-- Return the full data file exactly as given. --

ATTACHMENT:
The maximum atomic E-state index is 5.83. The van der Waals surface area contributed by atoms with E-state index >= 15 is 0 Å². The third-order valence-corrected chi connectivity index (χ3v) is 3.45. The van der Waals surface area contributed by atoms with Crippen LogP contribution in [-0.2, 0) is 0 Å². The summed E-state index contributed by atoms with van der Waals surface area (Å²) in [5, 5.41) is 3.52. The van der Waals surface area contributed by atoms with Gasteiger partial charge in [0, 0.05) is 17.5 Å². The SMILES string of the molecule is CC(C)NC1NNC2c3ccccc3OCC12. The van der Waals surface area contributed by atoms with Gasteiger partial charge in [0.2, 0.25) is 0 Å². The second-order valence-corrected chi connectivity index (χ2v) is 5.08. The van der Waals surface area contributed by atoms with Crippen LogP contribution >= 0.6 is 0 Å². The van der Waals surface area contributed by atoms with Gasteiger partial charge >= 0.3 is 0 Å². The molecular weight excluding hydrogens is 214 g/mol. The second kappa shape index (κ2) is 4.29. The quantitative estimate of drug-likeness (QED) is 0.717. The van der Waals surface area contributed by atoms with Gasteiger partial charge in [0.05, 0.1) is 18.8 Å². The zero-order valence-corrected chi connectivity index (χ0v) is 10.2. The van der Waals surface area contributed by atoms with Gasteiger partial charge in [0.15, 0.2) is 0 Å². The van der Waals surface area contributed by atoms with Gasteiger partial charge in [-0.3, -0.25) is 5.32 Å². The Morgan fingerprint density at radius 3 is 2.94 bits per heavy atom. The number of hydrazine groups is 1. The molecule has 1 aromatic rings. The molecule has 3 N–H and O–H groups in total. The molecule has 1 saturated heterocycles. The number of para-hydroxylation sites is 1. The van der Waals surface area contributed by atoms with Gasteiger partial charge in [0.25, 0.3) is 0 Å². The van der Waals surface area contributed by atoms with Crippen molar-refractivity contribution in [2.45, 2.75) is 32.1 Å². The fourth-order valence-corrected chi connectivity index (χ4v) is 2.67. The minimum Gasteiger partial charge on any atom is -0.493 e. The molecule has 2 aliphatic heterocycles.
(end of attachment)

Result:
The maximum atomic E-state index is 5.83. The van der Waals surface area contributed by atoms with E-state index >= 15 is 0 Å². The third-order valence-corrected chi connectivity index (χ3v) is 3.45. The van der Waals surface area contributed by atoms with Crippen LogP contribution in [-0.2, 0) is 0 Å². The summed E-state index contributed by atoms with van der Waals surface area (Å²) in [5, 5.41) is 3.52. The van der Waals surface area contributed by atoms with Gasteiger partial charge in [0, 0.05) is 17.5 Å². The SMILES string of the molecule is CC(C)NC1NNC2c3ccccc3OCC12. The van der Waals surface area contributed by atoms with Gasteiger partial charge in [0.2, 0.25) is 0 Å². The second-order valence-corrected chi connectivity index (χ2v) is 5.08. The van der Waals surface area contributed by atoms with Crippen LogP contribution >= 0.6 is 0 Å². The van der Waals surface area contributed by atoms with Gasteiger partial charge >= 0.3 is 0 Å². The molecular weight excluding hydrogens is 214 g/mol. The second kappa shape index (κ2) is 4.29. The quantitative estimate of drug-likeness (QED) is 0.717. The van der Waals surface area contributed by atoms with Gasteiger partial charge in [0.05, 0.1) is 18.8 Å². The zero-order valence-corrected chi connectivity index (χ0v) is 10.2. The van der Waals surface area contributed by atoms with Gasteiger partial charge in [0.15, 0.2) is 0 Å². The van der Waals surface area contributed by atoms with Gasteiger partial charge in [-0.3, -0.25) is 5.32 Å². The Morgan fingerprint density at radius 3 is 2.94 bits per heavy atom. The number of hydrazine groups is 1. The molecule has 1 aromatic rings. The molecule has 3 N–H and O–H groups in total. The molecule has 1 saturated heterocycles. The number of para-hydroxylation sites is 1. The van der Waals surface area contributed by atoms with Gasteiger partial charge in [0.25, 0.3) is 0 Å². The van der Waals surface area contributed by atoms with Crippen molar-refractivity contribution in [2.45, 2.75) is 32.1 Å². The fourth-order valence-corrected chi connectivity index (χ4v) is 2.67. The minimum Gasteiger partial charge on any atom is -0.493 e. The molecule has 2 aliphatic heterocycles.